Health scare of the week: The blob that ate the ocean
“Sea-mucus blobs” can stretch for more than 100 miles and their gooey mass teems with harmful viruses and bacteria.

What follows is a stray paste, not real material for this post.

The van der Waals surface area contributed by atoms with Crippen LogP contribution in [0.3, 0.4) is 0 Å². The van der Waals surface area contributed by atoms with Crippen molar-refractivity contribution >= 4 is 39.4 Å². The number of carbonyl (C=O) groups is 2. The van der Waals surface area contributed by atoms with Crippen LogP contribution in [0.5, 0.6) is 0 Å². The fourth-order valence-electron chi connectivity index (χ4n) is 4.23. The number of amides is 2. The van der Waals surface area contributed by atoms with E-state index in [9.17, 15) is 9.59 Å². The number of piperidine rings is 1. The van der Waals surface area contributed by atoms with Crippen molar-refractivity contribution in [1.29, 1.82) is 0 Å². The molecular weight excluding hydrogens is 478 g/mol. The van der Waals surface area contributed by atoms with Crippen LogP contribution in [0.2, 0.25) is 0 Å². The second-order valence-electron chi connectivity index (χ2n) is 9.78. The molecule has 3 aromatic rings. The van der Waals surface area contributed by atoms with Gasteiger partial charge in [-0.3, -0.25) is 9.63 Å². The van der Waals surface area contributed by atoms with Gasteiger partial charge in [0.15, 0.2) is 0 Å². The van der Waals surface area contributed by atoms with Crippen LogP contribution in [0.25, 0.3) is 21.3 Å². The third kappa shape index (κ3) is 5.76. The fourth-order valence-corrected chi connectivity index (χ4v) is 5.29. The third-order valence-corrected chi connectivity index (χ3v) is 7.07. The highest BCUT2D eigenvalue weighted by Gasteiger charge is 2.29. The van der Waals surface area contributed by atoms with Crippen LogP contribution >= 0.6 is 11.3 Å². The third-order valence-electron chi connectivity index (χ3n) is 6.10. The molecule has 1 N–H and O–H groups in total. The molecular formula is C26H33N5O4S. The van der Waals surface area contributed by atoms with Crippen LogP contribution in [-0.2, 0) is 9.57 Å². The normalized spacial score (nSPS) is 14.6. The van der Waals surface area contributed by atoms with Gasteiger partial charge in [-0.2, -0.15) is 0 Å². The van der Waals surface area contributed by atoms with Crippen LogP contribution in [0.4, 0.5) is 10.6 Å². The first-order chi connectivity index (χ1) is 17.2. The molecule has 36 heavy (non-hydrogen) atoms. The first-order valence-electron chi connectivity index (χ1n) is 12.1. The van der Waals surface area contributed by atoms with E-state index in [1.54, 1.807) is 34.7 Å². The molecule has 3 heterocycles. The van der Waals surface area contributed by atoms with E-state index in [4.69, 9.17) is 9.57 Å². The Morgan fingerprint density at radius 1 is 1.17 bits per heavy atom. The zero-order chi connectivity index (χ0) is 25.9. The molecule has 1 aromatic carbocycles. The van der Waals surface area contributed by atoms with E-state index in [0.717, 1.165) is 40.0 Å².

The Blob was a bad science-fiction movie in which a mass of predatory goo from outer space ate everything in its path. Now marine scientists have found a proliferation of real life “blobs” in the ocean, which don’t eat people, but pose a threat to marine life and human swimmers nonetheless. The blobs, known as “sea-mucus blobs,” are clumps of living and dead organic matter that aggregate into vast, noxious, gooey masses called mucilage. The blobs are most common in the warm, stable waters of the Mediterranean and Adriatic seas. Though occasional sightings of blobs date to the 18th century, a new study suggests that these mucilaginous masses are “exploding in number and size,” says National Geographic News, possibly as a result of the warmer ocean temperatures caused by climate change. Some blobs stretch for more than 100 miles, often near coastlines and beaches, and can be teeming with harmful viruses and bacteria, including E. coli. The blobs can gum up the gills of fish or sink to the sea floor, smothering marine life. Swim-ming through mucilage can also give people a nasty rash, though you’re not likely to be tempted, says marine microbiologist Farooq Azam. “If you were not familiar with this—and especially if you were familiar—you wouldn’t want to go near it.”